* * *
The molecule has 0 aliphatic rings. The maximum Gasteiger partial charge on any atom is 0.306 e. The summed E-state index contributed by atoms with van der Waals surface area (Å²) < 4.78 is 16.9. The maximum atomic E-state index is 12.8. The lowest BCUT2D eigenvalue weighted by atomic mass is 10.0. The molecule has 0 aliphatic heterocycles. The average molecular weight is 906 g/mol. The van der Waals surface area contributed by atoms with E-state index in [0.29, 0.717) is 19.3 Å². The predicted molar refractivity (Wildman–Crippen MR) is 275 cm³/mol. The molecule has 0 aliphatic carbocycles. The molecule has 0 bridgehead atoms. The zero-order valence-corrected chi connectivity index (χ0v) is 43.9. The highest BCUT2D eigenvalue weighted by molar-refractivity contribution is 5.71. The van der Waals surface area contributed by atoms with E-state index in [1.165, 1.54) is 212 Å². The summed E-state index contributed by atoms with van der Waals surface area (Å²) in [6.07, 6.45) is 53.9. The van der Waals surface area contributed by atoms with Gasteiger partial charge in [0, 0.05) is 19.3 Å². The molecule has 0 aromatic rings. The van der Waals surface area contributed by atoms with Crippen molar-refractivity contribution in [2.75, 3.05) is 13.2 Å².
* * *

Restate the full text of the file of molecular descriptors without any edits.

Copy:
The molecule has 0 aliphatic rings. The maximum Gasteiger partial charge on any atom is 0.306 e. The summed E-state index contributed by atoms with van der Waals surface area (Å²) < 4.78 is 16.9. The maximum atomic E-state index is 12.8. The lowest BCUT2D eigenvalue weighted by atomic mass is 10.0. The molecule has 0 aliphatic heterocycles. The average molecular weight is 906 g/mol. The van der Waals surface area contributed by atoms with E-state index in [0.29, 0.717) is 19.3 Å². The predicted molar refractivity (Wildman–Crippen MR) is 275 cm³/mol. The molecule has 0 aliphatic carbocycles. The molecule has 0 bridgehead atoms. The zero-order valence-corrected chi connectivity index (χ0v) is 43.9. The highest BCUT2D eigenvalue weighted by molar-refractivity contribution is 5.71. The van der Waals surface area contributed by atoms with E-state index in [1.165, 1.54) is 212 Å². The summed E-state index contributed by atoms with van der Waals surface area (Å²) in [6.07, 6.45) is 53.9. The van der Waals surface area contributed by atoms with Gasteiger partial charge in [0, 0.05) is 19.3 Å². The molecule has 0 aromatic rings. The van der Waals surface area contributed by atoms with Crippen molar-refractivity contribution in [2.75, 3.05) is 13.2 Å².